PENANG PROPERTY PLUMMETS: Developers turn to foreign investors, special scheme

GEORGE TOWN, Aug 29 — The slump in overall property sales in Penang has led developers to introduce special schemes to stimulate the market.

Senior general manager of IJM Land Berhad Datuk Toh Chin Leong, who is also Real Estate and Housing Developers Association (Rehda) Penang branch chairman, said IJM is now partnering with Alliance to come up with an income protection plan where house buyers will be covered by insurance against loss of income.

“This is insurance for house buyers so that if they lose their jobs or source of income, the insurance will cover the housing loan instalment so they do not have to worry about defaulting in their payments,” he said.

He believes other Rehda members are also coming up with similar special schemes to attract buyers especially in the middle-to-middle high-income group.

Against the backdrop of a 70 per cent loan rejection rate for consumers, Penang-based developers are facing a lull in the property market that saw the lowest number of transactions in the first quarter of this year since 2011.

According to figures released by National Property Information Centre (Napic), Penang recorded a total 4,278 transactions in the first quarter of this year as compared to 5,637 in the corresponding period last year.

Even the total property transactions in Penang has dropped in the last two years, from 25,555 transactions in 2014 to 21,555 transactions in 2015.

Toh noted the slowdown in the market, especially in the last two months and possibly for months to come.

“Developers are concerned and we are looking at ways to weather through this so Rehda is initiating discussions with Bank Negara to relax its lending rules, especially for first-time home buyers in the middle-to low-income group,” he said.

Toh said they are also in the middle of discussions with the Penang state government to reduce compliance costs so as to reduce the burden faced by developers in the state.

“Buyers of high-end properties are adopting a wait and see attitude so properties priced above RM500,000 are most affected while properties below RM500,000 are still in high demand but these buyers are not able to get loans,” he said.

In Penang, the amount of property overhang or unsold units is rather low as compared to the number of properties launched; a total 5,334 units were launched in the first quarter of this year and only 1,218 units were unsold.

Napic statistics reveal that a majority of the unsold units in Penang, more than 85 per cent or 1,040 units, are for properties priced above RM400,000.

“The market is now soft so those who can get loans are the ones who can afford to wait because these will be people who are in the high-income bracket and looking at million ringgit properties as investments,” he said.

As a result, he said many developers are also becoming cautious in launching their projects and reducing the number of project launches for now.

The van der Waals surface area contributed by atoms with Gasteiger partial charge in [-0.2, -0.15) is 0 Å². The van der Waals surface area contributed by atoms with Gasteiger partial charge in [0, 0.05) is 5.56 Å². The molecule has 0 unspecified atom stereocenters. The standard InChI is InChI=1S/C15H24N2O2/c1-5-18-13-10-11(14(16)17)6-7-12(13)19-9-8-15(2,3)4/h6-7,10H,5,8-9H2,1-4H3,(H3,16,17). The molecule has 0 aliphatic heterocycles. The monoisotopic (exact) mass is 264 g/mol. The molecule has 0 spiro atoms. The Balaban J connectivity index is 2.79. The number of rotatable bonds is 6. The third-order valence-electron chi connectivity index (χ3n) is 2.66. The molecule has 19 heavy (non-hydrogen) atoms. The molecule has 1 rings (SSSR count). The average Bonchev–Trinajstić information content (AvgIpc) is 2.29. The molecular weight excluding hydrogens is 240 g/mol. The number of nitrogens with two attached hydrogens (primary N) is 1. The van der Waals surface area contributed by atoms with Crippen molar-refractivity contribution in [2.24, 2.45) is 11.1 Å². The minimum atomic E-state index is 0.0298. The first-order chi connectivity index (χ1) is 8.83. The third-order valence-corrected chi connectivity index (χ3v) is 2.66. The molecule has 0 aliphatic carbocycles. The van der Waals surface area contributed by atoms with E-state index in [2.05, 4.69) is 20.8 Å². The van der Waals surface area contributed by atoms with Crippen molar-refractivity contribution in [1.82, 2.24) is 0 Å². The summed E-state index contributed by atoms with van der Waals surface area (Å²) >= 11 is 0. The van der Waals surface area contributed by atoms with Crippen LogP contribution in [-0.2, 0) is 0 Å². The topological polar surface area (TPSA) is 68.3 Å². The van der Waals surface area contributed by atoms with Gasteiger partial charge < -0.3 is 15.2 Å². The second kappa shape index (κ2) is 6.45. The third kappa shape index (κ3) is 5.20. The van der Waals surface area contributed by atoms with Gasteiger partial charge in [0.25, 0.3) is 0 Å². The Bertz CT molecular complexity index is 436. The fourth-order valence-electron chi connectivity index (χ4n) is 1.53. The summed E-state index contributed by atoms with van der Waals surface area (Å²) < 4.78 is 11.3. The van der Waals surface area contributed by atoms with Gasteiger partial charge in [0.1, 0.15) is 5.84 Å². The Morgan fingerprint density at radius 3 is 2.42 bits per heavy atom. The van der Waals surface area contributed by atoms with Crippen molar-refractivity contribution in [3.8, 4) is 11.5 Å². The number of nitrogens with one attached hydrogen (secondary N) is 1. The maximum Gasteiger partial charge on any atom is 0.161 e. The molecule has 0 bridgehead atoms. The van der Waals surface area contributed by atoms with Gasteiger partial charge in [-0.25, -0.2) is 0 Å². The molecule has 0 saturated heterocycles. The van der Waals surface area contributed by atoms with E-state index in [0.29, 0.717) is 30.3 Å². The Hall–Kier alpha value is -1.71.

Fiabci Penang chairman Datuk Khor Siang Jin concurred that the industry is facing a slowdown but believes the Penang property market will remain resilient against the lull.

“We will be able to weather through this because in Penang, the property market will not be so bad that developers can’t recover from it,” he said.

For now, he said developers can market their projects in the international market to attract foreign buyers instead of focusing only on local buyers.

“We must also follow the market conditions, like our project in Kepala Batas that has properties at below RM400,000… it is doing very well, in fact, our sales were RM100 million, it was a very good margin,” the Hunza Properties executive director said.

Hunza has over 700 acres of land in Kepala Batas and more than 350 acres have been developed with a view of further developing the remaining land soon due to the high demand, he added.

“We still have high demand for residential properties, about 7,000 to 8,000 units each year, so Penang will be just fine,” he said.

He admitted that the main issue now is not in the demand but it lies in the high loan rejection rate that stands at 70 to 80 per cent.

“We really need Bank Negara to relax its lending rules otherwise, it will be hard to overcome this problem,” he said.

Meanwhile, Fiabci Malaysia vice president Michael Geh pointed towards the unusual delay of the advertising permit and developers license (APDL) approvals for Penang projects by the Urban Well-being, Housing and Local Government Ministry.

He said the housing market in the state is also slightly affected by the delay as without the APDL, house buyers can’t sign the sales and purchase agreements and apply for housing loans.

While both Khor and Toh agreed there was a delay in the APDL, they said it only affected certain projects while some projects have obtained their approvals upon appeals.

“Rehda Penang is now compiling the number of projects affected by the delay in APDL approvals and once we have the latest figures, we will submit an appeal to the housing ministry to speed up the approvals,” Toh said.

Since 2014, the number of different projects affected by delays in the approval of APDLs total up to 100.

– Malay Mail